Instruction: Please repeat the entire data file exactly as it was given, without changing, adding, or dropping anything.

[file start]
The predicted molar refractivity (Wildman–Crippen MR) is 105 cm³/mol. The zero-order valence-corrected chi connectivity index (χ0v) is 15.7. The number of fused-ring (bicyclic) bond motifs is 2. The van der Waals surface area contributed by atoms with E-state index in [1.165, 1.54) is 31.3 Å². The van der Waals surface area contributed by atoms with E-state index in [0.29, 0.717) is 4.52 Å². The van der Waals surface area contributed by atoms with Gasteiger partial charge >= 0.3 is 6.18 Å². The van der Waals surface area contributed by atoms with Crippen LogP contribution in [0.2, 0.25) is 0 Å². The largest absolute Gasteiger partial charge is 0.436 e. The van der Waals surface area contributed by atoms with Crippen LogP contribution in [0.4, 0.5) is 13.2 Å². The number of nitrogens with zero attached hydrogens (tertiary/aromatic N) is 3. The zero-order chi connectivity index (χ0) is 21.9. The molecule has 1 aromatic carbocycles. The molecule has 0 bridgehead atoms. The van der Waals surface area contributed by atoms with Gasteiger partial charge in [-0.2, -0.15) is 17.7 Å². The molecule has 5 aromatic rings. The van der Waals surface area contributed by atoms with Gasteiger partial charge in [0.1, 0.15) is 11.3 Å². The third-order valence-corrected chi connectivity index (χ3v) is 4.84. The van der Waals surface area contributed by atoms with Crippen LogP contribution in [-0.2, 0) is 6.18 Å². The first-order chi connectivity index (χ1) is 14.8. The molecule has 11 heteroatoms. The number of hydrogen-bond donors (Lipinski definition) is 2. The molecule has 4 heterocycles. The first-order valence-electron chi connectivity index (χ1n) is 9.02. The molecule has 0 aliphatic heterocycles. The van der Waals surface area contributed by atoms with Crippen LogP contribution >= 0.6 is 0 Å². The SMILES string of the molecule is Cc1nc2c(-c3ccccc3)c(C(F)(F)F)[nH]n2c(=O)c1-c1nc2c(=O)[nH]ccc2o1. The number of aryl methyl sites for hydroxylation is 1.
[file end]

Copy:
The predicted molar refractivity (Wildman–Crippen MR) is 105 cm³/mol. The zero-order valence-corrected chi connectivity index (χ0v) is 15.7. The number of fused-ring (bicyclic) bond motifs is 2. The van der Waals surface area contributed by atoms with E-state index in [1.165, 1.54) is 31.3 Å². The van der Waals surface area contributed by atoms with E-state index in [0.29, 0.717) is 4.52 Å². The van der Waals surface area contributed by atoms with Gasteiger partial charge >= 0.3 is 6.18 Å². The van der Waals surface area contributed by atoms with Crippen LogP contribution in [0.2, 0.25) is 0 Å². The largest absolute Gasteiger partial charge is 0.436 e. The van der Waals surface area contributed by atoms with Crippen LogP contribution in [0.4, 0.5) is 13.2 Å². The number of nitrogens with zero attached hydrogens (tertiary/aromatic N) is 3. The zero-order chi connectivity index (χ0) is 21.9. The molecule has 1 aromatic carbocycles. The molecule has 0 bridgehead atoms. The van der Waals surface area contributed by atoms with Gasteiger partial charge in [-0.2, -0.15) is 17.7 Å². The molecule has 5 aromatic rings. The van der Waals surface area contributed by atoms with Gasteiger partial charge in [0.1, 0.15) is 11.3 Å². The third-order valence-corrected chi connectivity index (χ3v) is 4.84. The van der Waals surface area contributed by atoms with Crippen LogP contribution in [-0.2, 0) is 6.18 Å². The first-order chi connectivity index (χ1) is 14.8. The molecule has 11 heteroatoms. The number of hydrogen-bond donors (Lipinski definition) is 2. The molecule has 4 heterocycles. The first-order valence-electron chi connectivity index (χ1n) is 9.02. The molecule has 0 aliphatic heterocycles. The van der Waals surface area contributed by atoms with Crippen LogP contribution >= 0.6 is 0 Å². The SMILES string of the molecule is Cc1nc2c(-c3ccccc3)c(C(F)(F)F)[nH]n2c(=O)c1-c1nc2c(=O)[nH]ccc2o1. The number of aryl methyl sites for hydroxylation is 1.